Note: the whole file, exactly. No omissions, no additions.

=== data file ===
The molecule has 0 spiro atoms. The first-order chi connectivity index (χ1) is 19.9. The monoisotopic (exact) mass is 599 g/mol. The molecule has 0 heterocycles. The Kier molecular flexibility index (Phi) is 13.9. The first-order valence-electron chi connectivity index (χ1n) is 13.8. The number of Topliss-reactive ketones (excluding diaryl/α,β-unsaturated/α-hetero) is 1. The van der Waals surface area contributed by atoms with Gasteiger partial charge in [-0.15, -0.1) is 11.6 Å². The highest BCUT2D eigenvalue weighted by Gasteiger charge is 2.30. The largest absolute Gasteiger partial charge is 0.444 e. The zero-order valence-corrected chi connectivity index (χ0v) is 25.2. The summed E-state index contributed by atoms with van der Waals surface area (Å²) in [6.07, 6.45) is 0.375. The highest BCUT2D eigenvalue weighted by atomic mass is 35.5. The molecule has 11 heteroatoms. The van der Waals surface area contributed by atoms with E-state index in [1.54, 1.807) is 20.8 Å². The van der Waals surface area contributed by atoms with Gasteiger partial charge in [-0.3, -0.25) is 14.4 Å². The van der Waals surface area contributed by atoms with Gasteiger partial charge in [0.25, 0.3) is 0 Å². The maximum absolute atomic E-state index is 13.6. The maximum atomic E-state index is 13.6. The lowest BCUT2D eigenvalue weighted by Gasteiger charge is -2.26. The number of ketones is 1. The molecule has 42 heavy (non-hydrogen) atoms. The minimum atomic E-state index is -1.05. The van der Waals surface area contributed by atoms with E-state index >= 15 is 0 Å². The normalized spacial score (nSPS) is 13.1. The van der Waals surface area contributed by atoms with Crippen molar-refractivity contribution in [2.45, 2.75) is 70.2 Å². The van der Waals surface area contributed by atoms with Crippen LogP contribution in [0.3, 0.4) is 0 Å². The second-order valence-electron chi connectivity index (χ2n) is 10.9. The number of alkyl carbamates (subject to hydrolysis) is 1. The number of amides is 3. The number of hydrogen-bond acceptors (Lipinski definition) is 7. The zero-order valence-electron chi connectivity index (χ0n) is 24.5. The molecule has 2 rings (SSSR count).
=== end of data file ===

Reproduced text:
The molecule has 0 spiro atoms. The first-order chi connectivity index (χ1) is 19.9. The monoisotopic (exact) mass is 599 g/mol. The molecule has 0 heterocycles. The Kier molecular flexibility index (Phi) is 13.9. The first-order valence-electron chi connectivity index (χ1n) is 13.8. The number of Topliss-reactive ketones (excluding diaryl/α,β-unsaturated/α-hetero) is 1. The van der Waals surface area contributed by atoms with Gasteiger partial charge in [-0.15, -0.1) is 11.6 Å². The highest BCUT2D eigenvalue weighted by Gasteiger charge is 2.30. The largest absolute Gasteiger partial charge is 0.444 e. The zero-order valence-corrected chi connectivity index (χ0v) is 25.2. The summed E-state index contributed by atoms with van der Waals surface area (Å²) in [6.07, 6.45) is 0.375. The highest BCUT2D eigenvalue weighted by atomic mass is 35.5. The molecule has 11 heteroatoms. The van der Waals surface area contributed by atoms with E-state index in [1.54, 1.807) is 20.8 Å². The van der Waals surface area contributed by atoms with Gasteiger partial charge in [-0.3, -0.25) is 14.4 Å². The van der Waals surface area contributed by atoms with Gasteiger partial charge in [0.25, 0.3) is 0 Å². The maximum absolute atomic E-state index is 13.6. The maximum atomic E-state index is 13.6. The lowest BCUT2D eigenvalue weighted by Gasteiger charge is -2.26. The number of ketones is 1. The molecule has 42 heavy (non-hydrogen) atoms. The minimum atomic E-state index is -1.05. The van der Waals surface area contributed by atoms with E-state index >= 15 is 0 Å². The normalized spacial score (nSPS) is 13.1. The van der Waals surface area contributed by atoms with Crippen molar-refractivity contribution in [2.45, 2.75) is 70.2 Å². The van der Waals surface area contributed by atoms with Crippen LogP contribution in [0.3, 0.4) is 0 Å². The second-order valence-electron chi connectivity index (χ2n) is 10.9. The number of alkyl carbamates (subject to hydrolysis) is 1. The number of amides is 3. The number of hydrogen-bond acceptors (Lipinski definition) is 7. The zero-order valence-electron chi connectivity index (χ0n) is 24.5. The molecule has 2 rings (SSSR count).